Starting 5000 years ago, the Yamnaya embarked on a violent conquest of Europe. Now genetic analysis tells their tale for the first time.
By Colin Barras
THE iconic sarsen stones at Stonehenge were erected some 4500 years ago. Although the monument’s original purpose is still disputed, we now know that within a few centuries it became a memorial to a vanished people. By then, almost every Briton, from the south coast of England to the north-east tip of Scotland, had been wiped out by incomers. It isn’t clear exactly why they disappeared so rapidly. But a picture of the people who replaced them is emerging.
The migrants’ ultimate source was a group of livestock herders called the Yamnaya who occupied the Eurasian steppe north of the Black Sea and the Caucasus mountains. Britain wasn’t their only destination. Between 5000 and 4000 years ago, the Yamnaya and their descendants colonised swathes of Europe, leaving a genetic legacy that persists to this day. Their arrival coincided with profound social and cultural changes. Burial practices shifted dramatically, a warrior class appeared, and there seems to have been a sharp upsurge in lethal violence. “I’ve become increasingly convinced there must have been a kind of genocide,” says Kristian Kristiansen at the University of Gothenburg, Sweden. As he and others piece together the story, one question resounds: were the Yamnaya the most murderous people in history?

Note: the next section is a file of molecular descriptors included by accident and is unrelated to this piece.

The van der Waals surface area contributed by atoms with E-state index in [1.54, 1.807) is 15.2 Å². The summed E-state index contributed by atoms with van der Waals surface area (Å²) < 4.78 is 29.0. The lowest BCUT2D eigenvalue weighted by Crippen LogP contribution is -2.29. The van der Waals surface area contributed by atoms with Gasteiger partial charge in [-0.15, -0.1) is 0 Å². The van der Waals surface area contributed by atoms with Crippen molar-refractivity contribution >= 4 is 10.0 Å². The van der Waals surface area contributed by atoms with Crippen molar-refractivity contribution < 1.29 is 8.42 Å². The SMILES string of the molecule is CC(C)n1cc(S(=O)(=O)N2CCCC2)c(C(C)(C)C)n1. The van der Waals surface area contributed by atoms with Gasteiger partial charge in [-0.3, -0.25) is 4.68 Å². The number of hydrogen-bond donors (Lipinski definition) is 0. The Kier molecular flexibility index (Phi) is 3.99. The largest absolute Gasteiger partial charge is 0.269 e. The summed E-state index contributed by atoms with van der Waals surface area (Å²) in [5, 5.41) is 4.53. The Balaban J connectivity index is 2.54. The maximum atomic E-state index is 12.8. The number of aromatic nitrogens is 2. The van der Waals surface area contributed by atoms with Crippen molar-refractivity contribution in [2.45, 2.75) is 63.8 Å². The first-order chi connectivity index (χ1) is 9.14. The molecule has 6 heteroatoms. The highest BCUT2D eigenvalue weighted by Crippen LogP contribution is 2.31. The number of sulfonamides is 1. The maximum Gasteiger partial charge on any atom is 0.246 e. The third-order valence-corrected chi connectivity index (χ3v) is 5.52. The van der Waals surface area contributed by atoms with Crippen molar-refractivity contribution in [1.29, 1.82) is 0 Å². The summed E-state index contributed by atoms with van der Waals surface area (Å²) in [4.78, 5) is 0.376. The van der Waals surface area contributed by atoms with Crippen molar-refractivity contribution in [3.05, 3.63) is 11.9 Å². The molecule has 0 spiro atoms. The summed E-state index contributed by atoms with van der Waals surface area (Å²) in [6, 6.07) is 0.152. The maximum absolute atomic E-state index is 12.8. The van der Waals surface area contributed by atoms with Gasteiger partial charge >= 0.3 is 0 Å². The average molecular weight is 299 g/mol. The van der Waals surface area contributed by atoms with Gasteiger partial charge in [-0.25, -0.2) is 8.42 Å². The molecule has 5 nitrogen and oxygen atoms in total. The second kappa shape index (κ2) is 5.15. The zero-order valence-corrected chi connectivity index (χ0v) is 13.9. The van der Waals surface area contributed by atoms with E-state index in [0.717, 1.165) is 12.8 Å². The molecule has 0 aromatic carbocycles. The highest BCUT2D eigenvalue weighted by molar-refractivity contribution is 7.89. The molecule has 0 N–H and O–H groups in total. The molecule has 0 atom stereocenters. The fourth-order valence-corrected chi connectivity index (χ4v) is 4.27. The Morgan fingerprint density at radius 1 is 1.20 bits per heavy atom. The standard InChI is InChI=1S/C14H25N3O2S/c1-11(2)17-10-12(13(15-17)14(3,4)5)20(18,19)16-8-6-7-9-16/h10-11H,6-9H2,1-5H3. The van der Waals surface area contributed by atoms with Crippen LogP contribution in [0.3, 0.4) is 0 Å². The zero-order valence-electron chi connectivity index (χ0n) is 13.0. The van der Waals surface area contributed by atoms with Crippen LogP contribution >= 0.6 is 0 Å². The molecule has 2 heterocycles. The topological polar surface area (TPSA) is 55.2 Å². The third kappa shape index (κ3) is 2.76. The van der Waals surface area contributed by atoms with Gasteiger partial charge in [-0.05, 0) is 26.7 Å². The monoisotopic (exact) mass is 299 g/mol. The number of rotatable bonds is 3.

Before about 5000 years ago, Neolithic Europe was inhabited by people much like those who raised Stonehenge. They were farmers with an urge to work together and build large stone structures. “It looks like these people were quite communal,” says Kristiansen. And that community spirit continued into the afterlife: many of their megalithic monuments served as shared graves – some containing the remains of up to 200 people.
They were also innovators. Patterns of wear on ancient cattle bones suggest they had worked out how to use livestock to pull heavy loads. They probably had wheeled vehicles and there may even have been proto-roads connecting communities. It looks like they were coming together to live in what Kristiansen calls “mega-settlements” with populations of up to 15,000 people.
In other words, Neolithic Europe appears to have been prosperous, community-minded and relatively peaceful. Then everything changed.